The Imaging Lab is partner in the ArtGarden research project. The project aims to test and develop an efficient (“best practices”) matrix (tool – protocol) for monitoring, imaging and documenting (art-technical), fragile historic mixed media objects. This is used to facilitate decision making during conservation and preservation practice.
The Imaging Lab is involved to investigate the historical materials and techniques through scientific imaging tools such as multi-spectral imaging or the Microdome (developed within the RICH project)
The focus of the project is the guiding and evaluation of conservation treatment and the transportation, display in a museum environment and long-term storage of complex degraded historic mixed media artefacts. Up until now, guidelines have concentrated on one material characteristic. The complex nature of a large number of historic mixed-media artefacts in museum collections is more challenging and less developed. The ArtGarden project combines documentation, conservation and preservation protocols (Terminology defined by ICOM-CC, New Delhi, 2008) to create an innovative tool to support collection care, maintenance, display and valorization of complex historic collection artefacts.
Royal Institute for Cultural Heritage, KIK/IRPA
University of Antwerp
A project funded by Belspo/BRAIN.
Pieter Bruegel, Justitia, S II 133 707 (detail), 1559, 224 x 295 mm, KBR Print Room, Brussels, Imaging with Multi-Spectral Microdome (RICH project)
The Imaging Lab is one of the partners in FINGERPRINT: an interdisciplinary collection- and data management project, involving art history, art technical research, digital imaging, image processing, conservation science.
The aim is to monitor and evaluate the phases of the genesis of a print, from the unique preparatory drawings over proof impressions to later states and editions. This will be accomplished through advanced digital imaging, statistical processing and laboratory analyses.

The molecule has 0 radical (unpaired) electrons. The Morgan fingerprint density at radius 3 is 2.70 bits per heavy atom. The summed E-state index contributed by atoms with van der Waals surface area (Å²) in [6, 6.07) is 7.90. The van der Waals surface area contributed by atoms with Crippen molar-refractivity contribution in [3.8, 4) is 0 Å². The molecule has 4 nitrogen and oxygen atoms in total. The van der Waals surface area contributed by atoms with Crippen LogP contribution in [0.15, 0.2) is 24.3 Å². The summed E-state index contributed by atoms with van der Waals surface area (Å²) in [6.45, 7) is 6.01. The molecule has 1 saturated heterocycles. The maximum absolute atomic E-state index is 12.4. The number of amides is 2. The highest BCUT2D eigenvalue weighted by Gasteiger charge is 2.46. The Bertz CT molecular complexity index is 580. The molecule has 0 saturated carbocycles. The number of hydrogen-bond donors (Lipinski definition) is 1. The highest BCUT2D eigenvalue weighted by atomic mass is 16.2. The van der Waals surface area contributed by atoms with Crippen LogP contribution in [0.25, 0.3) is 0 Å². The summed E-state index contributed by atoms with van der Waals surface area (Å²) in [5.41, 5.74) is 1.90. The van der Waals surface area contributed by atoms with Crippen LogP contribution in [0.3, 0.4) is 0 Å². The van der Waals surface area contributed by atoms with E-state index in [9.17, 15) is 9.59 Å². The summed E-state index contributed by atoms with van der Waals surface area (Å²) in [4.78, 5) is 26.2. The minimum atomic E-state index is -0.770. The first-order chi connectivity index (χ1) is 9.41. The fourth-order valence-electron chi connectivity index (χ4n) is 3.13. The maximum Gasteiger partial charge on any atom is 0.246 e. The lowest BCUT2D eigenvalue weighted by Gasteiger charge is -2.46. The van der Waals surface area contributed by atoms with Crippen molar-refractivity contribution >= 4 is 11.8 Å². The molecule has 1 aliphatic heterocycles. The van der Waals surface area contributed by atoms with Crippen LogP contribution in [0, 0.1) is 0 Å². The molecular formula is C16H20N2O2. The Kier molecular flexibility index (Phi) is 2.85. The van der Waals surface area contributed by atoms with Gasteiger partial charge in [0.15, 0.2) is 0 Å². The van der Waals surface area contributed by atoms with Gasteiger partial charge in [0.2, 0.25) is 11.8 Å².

The graphic works of Pieter Bruegel the Elder (ca. 1520-1569) in the collection of the Royal Library of Belgium is the test corpus for the FINGERPRINT project. The tools and methods developed to gather and treat the data will be designed to answer specific questions regarding the prints and drawings from this corpus. These questions concern both collection management, technical art history and conservation science as well as production, distribution and consumption history of the corpus of artifacts of Bruegel. Continue reading
Mayer van den Bergh Breviary, MBB 0618, Folio 2R
Each manuscript reacts differently during photography. As a result, the first question to ask when starting the digitisation of manuscripts is which setup to use. For the digitisation of the of the famous Mayer van den Bergh Breviary, we compared the results of two lens and camera systems, Continue reading
Codex Eyckensis A
In close collaboration with Prof. Lieve Watteeuw (Illuminare – Centre for the Study of Medieval Art), the Imaging Lab meticulously digitised the Codex Eyckensis. The codex is the oldest preserved “book” produced in the Low Countries, the wider area encompassing contemporary Belgium, the Netherlands and Luxembourg. The Codex can now be accessed online through LIBIS. Continue reading
Every now and then, a true masterpiece enters the Imaging Lab at the University Library of the KU Leuven. Currently on the Conservation Copy Stand is an early sixteenth-century masterwork of Flemish Illumination in Ghent-Bruges style: the famous Mayer van den Bergh Breviary. Continue reading
One of the projects currently running in the Imaging Lab is the digitisation of some cool statistics, a Belgian population survey from 1896. The binding of the books is too tight to capture the inner columns holding relevant data, so we decided to unbound them Continue reading
Today marked an important date within the Magister Dixit project (Lectio) as image number 100.000 was captured. Continue reading